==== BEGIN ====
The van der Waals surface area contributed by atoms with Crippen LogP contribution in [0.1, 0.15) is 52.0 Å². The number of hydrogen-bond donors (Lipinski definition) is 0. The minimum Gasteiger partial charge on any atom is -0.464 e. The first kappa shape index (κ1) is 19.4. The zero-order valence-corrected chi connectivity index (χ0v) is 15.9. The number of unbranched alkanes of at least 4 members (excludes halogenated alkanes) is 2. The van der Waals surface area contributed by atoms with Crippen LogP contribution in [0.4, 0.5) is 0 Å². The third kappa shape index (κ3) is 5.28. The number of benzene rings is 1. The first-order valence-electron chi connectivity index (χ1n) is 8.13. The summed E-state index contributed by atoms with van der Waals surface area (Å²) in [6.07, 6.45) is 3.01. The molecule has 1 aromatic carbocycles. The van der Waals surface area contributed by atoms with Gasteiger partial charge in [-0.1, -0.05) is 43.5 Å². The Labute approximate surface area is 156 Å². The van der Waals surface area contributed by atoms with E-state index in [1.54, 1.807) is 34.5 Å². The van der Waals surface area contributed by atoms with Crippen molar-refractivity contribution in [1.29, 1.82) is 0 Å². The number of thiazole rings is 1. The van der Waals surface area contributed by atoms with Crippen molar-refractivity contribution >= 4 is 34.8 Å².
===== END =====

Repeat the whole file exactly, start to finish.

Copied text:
The van der Waals surface area contributed by atoms with Crippen LogP contribution in [0.1, 0.15) is 52.0 Å². The number of hydrogen-bond donors (Lipinski definition) is 0. The minimum Gasteiger partial charge on any atom is -0.464 e. The first kappa shape index (κ1) is 19.4. The zero-order valence-corrected chi connectivity index (χ0v) is 15.9. The number of unbranched alkanes of at least 4 members (excludes halogenated alkanes) is 2. The van der Waals surface area contributed by atoms with Crippen LogP contribution in [0.4, 0.5) is 0 Å². The third kappa shape index (κ3) is 5.28. The number of benzene rings is 1. The first-order valence-electron chi connectivity index (χ1n) is 8.13. The summed E-state index contributed by atoms with van der Waals surface area (Å²) in [6.07, 6.45) is 3.01. The molecule has 1 aromatic carbocycles. The van der Waals surface area contributed by atoms with Gasteiger partial charge in [-0.1, -0.05) is 43.5 Å². The Labute approximate surface area is 156 Å². The van der Waals surface area contributed by atoms with E-state index in [1.54, 1.807) is 34.5 Å². The van der Waals surface area contributed by atoms with Crippen molar-refractivity contribution in [1.29, 1.82) is 0 Å². The number of thiazole rings is 1. The van der Waals surface area contributed by atoms with Crippen molar-refractivity contribution >= 4 is 34.8 Å².